Dear Sam: I can’t decide if I should return to school to complete my 4-year degree in Business Administration. I had to leave school in my early 20s and now, as an accountant in my mid 40s, I am concerned my upward trajectory will be hindered by the lack of a degree. It would take me about 2 years to finish a Bachelor’s degree program and I just don’t know whether it would be worth it. Any insight based on what you see in the job market? – Jim
Dear Jim: If I had to pinpoint one area in my client base where I see the fewest degrees it would be
Dear Sam: I am a self-taught artist and feel the lack of a degree is preventing me from getting a good job. I know as much as a college graduate about art and design, but don’t know how to communicate that. Also, what do I list in the education section? – S.G.
Dear S.G.: I can feel the frustration in your words, and while there is little you can do when a degree is a staunch requirement for a position, there is a lot you can do on your resume to ensure you are the candidate that stands out regardless of your academic background.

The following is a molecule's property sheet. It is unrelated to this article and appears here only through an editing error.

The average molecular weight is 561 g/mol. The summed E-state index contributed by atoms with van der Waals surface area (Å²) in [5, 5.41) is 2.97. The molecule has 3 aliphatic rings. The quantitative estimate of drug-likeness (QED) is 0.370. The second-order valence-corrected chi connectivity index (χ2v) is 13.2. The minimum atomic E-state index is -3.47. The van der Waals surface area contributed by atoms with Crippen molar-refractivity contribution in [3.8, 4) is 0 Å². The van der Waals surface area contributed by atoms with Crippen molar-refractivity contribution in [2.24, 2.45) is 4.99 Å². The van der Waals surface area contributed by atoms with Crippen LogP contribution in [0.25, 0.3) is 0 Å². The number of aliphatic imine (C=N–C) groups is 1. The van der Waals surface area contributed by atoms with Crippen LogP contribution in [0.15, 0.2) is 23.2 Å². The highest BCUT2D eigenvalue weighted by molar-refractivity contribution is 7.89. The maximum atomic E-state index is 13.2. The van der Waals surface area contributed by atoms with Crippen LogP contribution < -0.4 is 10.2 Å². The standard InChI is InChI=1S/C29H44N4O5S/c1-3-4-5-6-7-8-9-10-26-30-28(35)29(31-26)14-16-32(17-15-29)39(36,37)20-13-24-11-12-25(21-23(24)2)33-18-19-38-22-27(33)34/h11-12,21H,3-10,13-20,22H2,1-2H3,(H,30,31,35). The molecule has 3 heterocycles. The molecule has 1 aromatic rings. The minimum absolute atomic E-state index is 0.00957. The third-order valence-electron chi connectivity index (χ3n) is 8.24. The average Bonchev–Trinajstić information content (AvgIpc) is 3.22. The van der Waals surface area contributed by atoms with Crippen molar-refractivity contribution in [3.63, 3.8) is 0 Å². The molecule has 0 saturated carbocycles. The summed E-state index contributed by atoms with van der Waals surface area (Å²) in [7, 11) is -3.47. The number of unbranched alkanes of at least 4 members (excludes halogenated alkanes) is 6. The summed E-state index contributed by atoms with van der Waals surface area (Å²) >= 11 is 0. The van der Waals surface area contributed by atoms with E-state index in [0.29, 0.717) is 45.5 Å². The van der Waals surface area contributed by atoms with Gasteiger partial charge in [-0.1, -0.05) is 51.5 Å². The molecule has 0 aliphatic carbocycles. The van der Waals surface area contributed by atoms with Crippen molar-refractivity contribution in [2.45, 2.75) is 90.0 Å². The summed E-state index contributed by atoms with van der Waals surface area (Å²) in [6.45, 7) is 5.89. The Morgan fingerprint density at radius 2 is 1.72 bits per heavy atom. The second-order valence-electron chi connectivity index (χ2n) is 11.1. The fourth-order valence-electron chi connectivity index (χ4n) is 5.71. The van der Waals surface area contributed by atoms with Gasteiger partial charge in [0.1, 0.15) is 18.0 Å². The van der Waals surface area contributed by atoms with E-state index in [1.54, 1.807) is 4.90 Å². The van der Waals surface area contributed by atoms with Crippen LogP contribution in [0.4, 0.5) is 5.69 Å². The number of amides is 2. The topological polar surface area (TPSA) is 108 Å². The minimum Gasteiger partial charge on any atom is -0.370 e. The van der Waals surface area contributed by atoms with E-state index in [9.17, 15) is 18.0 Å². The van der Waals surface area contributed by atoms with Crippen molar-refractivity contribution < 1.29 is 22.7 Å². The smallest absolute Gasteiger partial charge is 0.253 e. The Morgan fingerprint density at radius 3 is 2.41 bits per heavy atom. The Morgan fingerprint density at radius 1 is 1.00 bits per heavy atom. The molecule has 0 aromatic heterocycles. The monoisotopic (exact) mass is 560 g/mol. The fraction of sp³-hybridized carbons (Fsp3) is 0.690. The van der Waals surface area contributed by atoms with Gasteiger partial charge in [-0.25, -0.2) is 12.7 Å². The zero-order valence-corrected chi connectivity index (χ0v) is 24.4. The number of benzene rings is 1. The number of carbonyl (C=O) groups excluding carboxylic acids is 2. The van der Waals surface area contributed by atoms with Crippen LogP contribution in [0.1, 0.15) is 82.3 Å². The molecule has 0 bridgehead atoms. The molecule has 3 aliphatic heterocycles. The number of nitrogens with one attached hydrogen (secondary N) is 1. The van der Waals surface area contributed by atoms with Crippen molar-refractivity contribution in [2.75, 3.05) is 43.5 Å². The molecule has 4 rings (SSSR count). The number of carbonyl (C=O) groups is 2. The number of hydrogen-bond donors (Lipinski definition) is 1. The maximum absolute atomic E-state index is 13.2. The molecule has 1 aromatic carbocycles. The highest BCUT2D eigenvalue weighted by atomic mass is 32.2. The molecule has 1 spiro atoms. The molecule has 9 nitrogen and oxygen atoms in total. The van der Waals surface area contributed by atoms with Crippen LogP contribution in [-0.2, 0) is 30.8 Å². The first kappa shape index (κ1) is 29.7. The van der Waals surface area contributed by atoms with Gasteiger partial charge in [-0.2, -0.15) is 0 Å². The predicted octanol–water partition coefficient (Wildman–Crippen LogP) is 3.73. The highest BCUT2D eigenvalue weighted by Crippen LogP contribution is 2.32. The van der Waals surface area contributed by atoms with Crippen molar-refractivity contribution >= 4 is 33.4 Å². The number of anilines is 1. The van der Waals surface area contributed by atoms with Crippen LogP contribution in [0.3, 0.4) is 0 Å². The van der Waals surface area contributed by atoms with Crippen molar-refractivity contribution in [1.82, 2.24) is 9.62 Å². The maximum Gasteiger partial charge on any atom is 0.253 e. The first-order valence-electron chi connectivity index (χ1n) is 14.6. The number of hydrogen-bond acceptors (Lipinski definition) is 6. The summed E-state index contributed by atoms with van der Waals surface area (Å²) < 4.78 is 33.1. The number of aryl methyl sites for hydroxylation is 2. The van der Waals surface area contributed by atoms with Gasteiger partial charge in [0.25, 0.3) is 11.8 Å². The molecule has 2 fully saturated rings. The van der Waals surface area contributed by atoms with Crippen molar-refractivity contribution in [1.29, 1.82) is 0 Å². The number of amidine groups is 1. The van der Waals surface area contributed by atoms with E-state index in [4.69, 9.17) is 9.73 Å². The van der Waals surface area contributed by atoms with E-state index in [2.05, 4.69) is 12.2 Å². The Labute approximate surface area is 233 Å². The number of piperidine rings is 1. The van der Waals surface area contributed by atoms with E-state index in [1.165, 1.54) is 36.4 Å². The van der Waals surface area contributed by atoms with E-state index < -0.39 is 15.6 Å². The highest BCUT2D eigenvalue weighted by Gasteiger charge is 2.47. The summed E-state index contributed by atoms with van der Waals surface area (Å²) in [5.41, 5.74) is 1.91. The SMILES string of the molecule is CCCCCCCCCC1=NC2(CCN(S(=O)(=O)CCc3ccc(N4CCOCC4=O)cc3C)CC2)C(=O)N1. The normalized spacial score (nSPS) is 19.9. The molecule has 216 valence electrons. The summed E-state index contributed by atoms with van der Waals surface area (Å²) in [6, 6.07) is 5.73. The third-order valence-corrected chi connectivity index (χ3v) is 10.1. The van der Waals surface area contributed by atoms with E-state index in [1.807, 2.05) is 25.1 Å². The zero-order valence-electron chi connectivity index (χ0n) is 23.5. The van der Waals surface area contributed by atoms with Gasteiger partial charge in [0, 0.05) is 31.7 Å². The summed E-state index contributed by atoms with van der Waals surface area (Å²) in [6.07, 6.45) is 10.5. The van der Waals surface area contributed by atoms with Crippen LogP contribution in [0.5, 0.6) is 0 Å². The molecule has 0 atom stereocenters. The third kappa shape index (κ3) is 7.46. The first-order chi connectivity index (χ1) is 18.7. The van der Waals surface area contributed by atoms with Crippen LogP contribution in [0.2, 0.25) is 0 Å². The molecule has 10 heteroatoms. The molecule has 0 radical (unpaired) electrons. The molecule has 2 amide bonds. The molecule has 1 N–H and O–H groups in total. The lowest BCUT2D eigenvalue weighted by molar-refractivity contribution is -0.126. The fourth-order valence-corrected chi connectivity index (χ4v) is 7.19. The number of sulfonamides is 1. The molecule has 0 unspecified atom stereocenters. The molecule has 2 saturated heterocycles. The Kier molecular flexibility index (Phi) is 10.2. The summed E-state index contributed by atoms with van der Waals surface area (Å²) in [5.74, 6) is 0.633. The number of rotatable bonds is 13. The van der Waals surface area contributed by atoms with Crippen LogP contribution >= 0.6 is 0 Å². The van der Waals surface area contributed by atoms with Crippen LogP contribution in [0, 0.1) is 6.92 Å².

First, I hope your resume looks fantastic, meaning you designed something
In regard to your question of what to include in the education section, change this section to a “Strengths & Style” section and use it to note all of the programs and techniques you have taught yourself. Don’t include anything about not having a degree; it is entirely likely the reader may not realize a degree is missing when presented with a great-looking, well-written resume. By following this strategy, you will only present reasons to bring you in for an interview, not reasons to disqualify you from going further in the process. I wish you great success.